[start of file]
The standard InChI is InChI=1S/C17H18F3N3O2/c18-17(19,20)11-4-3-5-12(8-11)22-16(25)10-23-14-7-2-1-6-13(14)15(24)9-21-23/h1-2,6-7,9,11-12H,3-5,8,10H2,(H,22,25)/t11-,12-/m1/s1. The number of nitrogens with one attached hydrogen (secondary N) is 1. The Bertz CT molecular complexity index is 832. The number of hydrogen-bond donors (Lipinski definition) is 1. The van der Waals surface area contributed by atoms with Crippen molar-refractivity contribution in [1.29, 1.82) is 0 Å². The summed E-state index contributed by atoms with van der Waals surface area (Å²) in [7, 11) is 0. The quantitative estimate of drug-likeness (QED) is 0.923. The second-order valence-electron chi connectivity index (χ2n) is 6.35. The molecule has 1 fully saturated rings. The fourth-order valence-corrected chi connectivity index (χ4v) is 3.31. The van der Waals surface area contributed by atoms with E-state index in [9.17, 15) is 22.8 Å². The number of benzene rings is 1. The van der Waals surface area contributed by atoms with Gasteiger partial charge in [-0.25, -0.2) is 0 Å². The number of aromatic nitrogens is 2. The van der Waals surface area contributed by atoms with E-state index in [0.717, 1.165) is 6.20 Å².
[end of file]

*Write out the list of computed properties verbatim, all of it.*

The standard InChI is InChI=1S/C17H18F3N3O2/c18-17(19,20)11-4-3-5-12(8-11)22-16(25)10-23-14-7-2-1-6-13(14)15(24)9-21-23/h1-2,6-7,9,11-12H,3-5,8,10H2,(H,22,25)/t11-,12-/m1/s1. The number of nitrogens with one attached hydrogen (secondary N) is 1. The Bertz CT molecular complexity index is 832. The number of hydrogen-bond donors (Lipinski definition) is 1. The van der Waals surface area contributed by atoms with Crippen molar-refractivity contribution in [1.29, 1.82) is 0 Å². The summed E-state index contributed by atoms with van der Waals surface area (Å²) in [7, 11) is 0. The quantitative estimate of drug-likeness (QED) is 0.923. The second-order valence-electron chi connectivity index (χ2n) is 6.35. The molecule has 1 fully saturated rings. The fourth-order valence-corrected chi connectivity index (χ4v) is 3.31. The van der Waals surface area contributed by atoms with E-state index in [9.17, 15) is 22.8 Å². The number of benzene rings is 1. The van der Waals surface area contributed by atoms with Gasteiger partial charge in [-0.25, -0.2) is 0 Å². The number of aromatic nitrogens is 2. The van der Waals surface area contributed by atoms with E-state index in [0.717, 1.165) is 6.20 Å².